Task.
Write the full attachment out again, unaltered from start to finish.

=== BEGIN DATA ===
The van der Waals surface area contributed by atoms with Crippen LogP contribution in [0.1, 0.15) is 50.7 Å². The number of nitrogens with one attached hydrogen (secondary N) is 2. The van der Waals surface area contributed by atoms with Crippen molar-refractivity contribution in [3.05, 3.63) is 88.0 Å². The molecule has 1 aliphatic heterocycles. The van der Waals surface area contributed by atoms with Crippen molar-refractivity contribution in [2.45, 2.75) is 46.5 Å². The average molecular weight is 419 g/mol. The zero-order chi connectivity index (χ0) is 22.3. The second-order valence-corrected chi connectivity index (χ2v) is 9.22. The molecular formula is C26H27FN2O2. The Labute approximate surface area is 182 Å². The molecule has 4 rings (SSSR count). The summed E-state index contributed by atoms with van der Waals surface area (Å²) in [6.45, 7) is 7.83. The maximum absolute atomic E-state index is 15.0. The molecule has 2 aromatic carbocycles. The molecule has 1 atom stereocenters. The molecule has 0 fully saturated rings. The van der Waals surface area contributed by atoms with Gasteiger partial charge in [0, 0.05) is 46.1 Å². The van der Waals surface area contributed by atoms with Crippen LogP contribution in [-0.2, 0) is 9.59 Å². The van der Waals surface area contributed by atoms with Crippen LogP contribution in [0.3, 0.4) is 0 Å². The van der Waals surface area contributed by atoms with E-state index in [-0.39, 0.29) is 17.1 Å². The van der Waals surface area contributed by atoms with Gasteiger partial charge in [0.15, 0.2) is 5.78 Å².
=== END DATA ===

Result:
The van der Waals surface area contributed by atoms with Crippen LogP contribution in [0.1, 0.15) is 50.7 Å². The number of nitrogens with one attached hydrogen (secondary N) is 2. The van der Waals surface area contributed by atoms with Crippen molar-refractivity contribution in [3.05, 3.63) is 88.0 Å². The molecule has 1 aliphatic heterocycles. The van der Waals surface area contributed by atoms with Crippen molar-refractivity contribution in [2.45, 2.75) is 46.5 Å². The average molecular weight is 419 g/mol. The zero-order chi connectivity index (χ0) is 22.3. The second-order valence-corrected chi connectivity index (χ2v) is 9.22. The molecular formula is C26H27FN2O2. The Labute approximate surface area is 182 Å². The molecule has 4 rings (SSSR count). The summed E-state index contributed by atoms with van der Waals surface area (Å²) in [6.45, 7) is 7.83. The maximum absolute atomic E-state index is 15.0. The molecule has 2 aromatic carbocycles. The molecule has 1 atom stereocenters. The molecule has 0 fully saturated rings. The van der Waals surface area contributed by atoms with Gasteiger partial charge in [0, 0.05) is 46.1 Å². The van der Waals surface area contributed by atoms with Crippen LogP contribution in [-0.2, 0) is 9.59 Å². The van der Waals surface area contributed by atoms with Crippen LogP contribution in [0.3, 0.4) is 0 Å². The van der Waals surface area contributed by atoms with E-state index in [-0.39, 0.29) is 17.1 Å². The van der Waals surface area contributed by atoms with Gasteiger partial charge in [0.15, 0.2) is 5.78 Å².